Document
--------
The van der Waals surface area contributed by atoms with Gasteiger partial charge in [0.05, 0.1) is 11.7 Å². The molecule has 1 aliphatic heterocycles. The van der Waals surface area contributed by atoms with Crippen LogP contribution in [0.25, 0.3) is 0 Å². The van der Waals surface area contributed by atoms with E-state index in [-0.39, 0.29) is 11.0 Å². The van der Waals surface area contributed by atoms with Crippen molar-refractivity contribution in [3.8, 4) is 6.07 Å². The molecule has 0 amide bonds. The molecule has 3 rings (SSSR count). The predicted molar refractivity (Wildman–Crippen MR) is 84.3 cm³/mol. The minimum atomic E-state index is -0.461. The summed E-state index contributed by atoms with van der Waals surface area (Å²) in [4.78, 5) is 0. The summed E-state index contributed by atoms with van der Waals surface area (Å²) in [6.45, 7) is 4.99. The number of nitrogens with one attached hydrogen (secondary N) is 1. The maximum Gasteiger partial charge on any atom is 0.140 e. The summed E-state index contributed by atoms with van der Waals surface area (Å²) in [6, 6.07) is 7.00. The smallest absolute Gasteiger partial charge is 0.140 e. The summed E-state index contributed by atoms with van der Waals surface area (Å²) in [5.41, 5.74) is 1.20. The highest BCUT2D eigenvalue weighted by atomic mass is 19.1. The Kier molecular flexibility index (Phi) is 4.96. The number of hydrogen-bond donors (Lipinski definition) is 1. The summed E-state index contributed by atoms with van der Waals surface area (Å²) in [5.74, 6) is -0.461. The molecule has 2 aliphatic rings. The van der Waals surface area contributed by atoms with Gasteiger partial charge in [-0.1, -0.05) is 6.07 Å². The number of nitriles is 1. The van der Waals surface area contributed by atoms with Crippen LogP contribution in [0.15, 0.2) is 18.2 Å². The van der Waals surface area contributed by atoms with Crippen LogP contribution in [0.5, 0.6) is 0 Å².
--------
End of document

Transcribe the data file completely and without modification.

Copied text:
The van der Waals surface area contributed by atoms with Gasteiger partial charge in [0.05, 0.1) is 11.7 Å². The molecule has 1 aliphatic heterocycles. The van der Waals surface area contributed by atoms with Crippen LogP contribution in [0.25, 0.3) is 0 Å². The van der Waals surface area contributed by atoms with E-state index in [-0.39, 0.29) is 11.0 Å². The van der Waals surface area contributed by atoms with Crippen molar-refractivity contribution in [3.8, 4) is 6.07 Å². The molecule has 0 amide bonds. The molecule has 3 rings (SSSR count). The predicted molar refractivity (Wildman–Crippen MR) is 84.3 cm³/mol. The minimum atomic E-state index is -0.461. The summed E-state index contributed by atoms with van der Waals surface area (Å²) in [4.78, 5) is 0. The summed E-state index contributed by atoms with van der Waals surface area (Å²) in [6.45, 7) is 4.99. The number of nitrogens with one attached hydrogen (secondary N) is 1. The maximum Gasteiger partial charge on any atom is 0.140 e. The summed E-state index contributed by atoms with van der Waals surface area (Å²) in [6, 6.07) is 7.00. The smallest absolute Gasteiger partial charge is 0.140 e. The summed E-state index contributed by atoms with van der Waals surface area (Å²) in [5.41, 5.74) is 1.20. The highest BCUT2D eigenvalue weighted by atomic mass is 19.1. The Kier molecular flexibility index (Phi) is 4.96. The number of hydrogen-bond donors (Lipinski definition) is 1. The summed E-state index contributed by atoms with van der Waals surface area (Å²) in [5.74, 6) is -0.461. The molecule has 2 aliphatic rings. The van der Waals surface area contributed by atoms with Gasteiger partial charge in [-0.1, -0.05) is 6.07 Å². The number of nitriles is 1. The van der Waals surface area contributed by atoms with Crippen LogP contribution in [0.15, 0.2) is 18.2 Å². The van der Waals surface area contributed by atoms with Crippen LogP contribution in [0.5, 0.6) is 0 Å².